The Family Life Cycle

The Family Life Cycle

Cycles occur daily in human life. You start one task, it leads to another, and this process repeats until you return to the initial task. Day to day, a sample human cycle could include waking up at a specific time, eating breakfast, go to work, return home, eat dinner, relax and watch a favorite television show, and go to bed. He then wakes up the next morning and repeats the process. A class cycle could include sitting down, listening to a teacher lecture, and receiving an assignment.

Cycles are also a recurring theme in sociology. One such cycle – the family life cycle – points out the different stages of development in family life. It divides family life into five sections – Love and Courtship in Global Perspective, Marriage, Childbirth, Child Rearing, and The Family in Later Life.

Love and Courtship in Global Perspective refers to work done by anthropologists William Jankowiak and Edward Fischer in 1992. This work was basically research done on world societies to determine what percent of these groups idealized members of the opposite sex. 88% of societies proved to do so. The point of the surveys was to show that romantic love begins with sexual attraction. Before almost every marriage in western culture, and even before emotional attractions, is a sexual attraction. Once the physical attraction evolves into emotional attraction, this is when a lifelong partnership begins to get consideration.

The second stage of family life, marriage, has proven to be much more pre meditated than most people figure. Sociologists Tucker and Mitchell-kerman (1990); Kalmijn (1991) showed that most people follow marital paths predictable via age, education, social class, race, and religion. For example, a high school dropout punk rocker is more likely to marry a failing, pregnant high school student than an Ivy League college attendee. Sociologists use the term homgamy to describe this pattern of attraction to people of similar social attributes. As the couple becomes financially secure, they may begin to consider taking the next step in family life – Childbirth.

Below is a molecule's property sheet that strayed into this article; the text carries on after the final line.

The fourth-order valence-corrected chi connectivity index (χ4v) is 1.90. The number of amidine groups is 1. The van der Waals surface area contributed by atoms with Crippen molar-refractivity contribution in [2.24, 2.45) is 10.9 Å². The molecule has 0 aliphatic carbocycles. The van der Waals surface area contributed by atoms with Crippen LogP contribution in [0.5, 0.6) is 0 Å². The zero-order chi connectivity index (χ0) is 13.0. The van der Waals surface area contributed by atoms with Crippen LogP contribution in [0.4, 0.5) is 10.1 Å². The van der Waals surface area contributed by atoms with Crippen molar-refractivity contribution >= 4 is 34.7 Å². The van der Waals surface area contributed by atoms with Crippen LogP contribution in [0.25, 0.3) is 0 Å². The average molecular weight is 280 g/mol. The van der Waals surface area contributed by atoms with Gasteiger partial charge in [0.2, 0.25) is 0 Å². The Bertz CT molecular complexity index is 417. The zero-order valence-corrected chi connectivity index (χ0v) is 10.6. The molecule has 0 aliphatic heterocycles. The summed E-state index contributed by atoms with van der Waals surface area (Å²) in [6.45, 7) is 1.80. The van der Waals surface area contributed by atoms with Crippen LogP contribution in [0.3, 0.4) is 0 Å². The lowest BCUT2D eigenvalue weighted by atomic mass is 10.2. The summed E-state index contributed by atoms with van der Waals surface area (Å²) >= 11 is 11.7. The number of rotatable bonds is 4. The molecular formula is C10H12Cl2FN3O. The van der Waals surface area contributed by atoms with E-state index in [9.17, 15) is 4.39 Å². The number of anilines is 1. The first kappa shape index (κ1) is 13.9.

Childbirth is usually stereotyped as bringing delirious love to a couple, when the results are somewhat different. For example, sociologist Martin Whyte found in 1992 that marital satisfaction usually decreases with the birth of a child. This is because a dyad (2 people) provides more intimacy than a triad (3 people). This generally leads to shared intimacy, less free time, heavier expenses, and less sleep.

Sociologist Lillian Rubin found in 1992 that social class made a significant difference in how couples would adjust to the arrival of a child. Many couples, the majority, in fact, of the working class, will have a baby within 9 months of marriage. This young pregnancy usually leads to financial stress, bickering, and trouble with the in-laws. Also, the husband is usually not yet ready to settle down. After the child is born, and the family begins to settle, the family is prepared to start on the next path of family life: Child Rearing.

The fourth stage in the family life cycle is Child Rearing. This is the stage where the child grows up, until the child is just about ready to leave the nest. This development is usually done by a nanny or grandparent in a working class family, and a less intimate attraction is created between child and parents. Parents also tend to give more discipline to firstborns than the rest of the children, and this is generally attributed to factors such as ‘burning out’ and satisfaction with the initial child’s success. Child raising techniques vary widely, and it must be known that any pattern of development and every tendency has exceptions and can only be taken as guidelines. As the children begin to leave the house, family life transitions to the final stage – family in later life.

The final stage, The Family in Later Life, has three stages in itself – the empty nest, retirement, and widowhood. The first of these, the empty nest, is the stage where the parents are once again alone together. The children have just left, and the parents find extra money, and extra time. These two luxuries are initially enjoyed, but eventually prove insufficient to replace the children that have left. Secondly, as the parents start to age, they will retire. Retirement provides the parents with relaxation, a sense of completion, and a sense of near death. Parents miss their children, but cherish grandchildren, generally, as they are present at this stage. Finally is the stage of widowhood. At this point, one spouse has died, the children have aged, and a single parent remains. This usually proves to be the female. The financial strain this places on the family can sometimes lead to the parent being sent to a nursing home, or other facility where they are not burdensome to the children. However, although this stage seems bleak, many parents exit the family cycle in a ‘off in the sunset’ type of fashion, feeling a sense of completion. Thus, the children assume the role of grandparent, the grandchildren the role of parent, and new grandchildren are born, and the family life cycle continues on.



Source by Howard Hehrer

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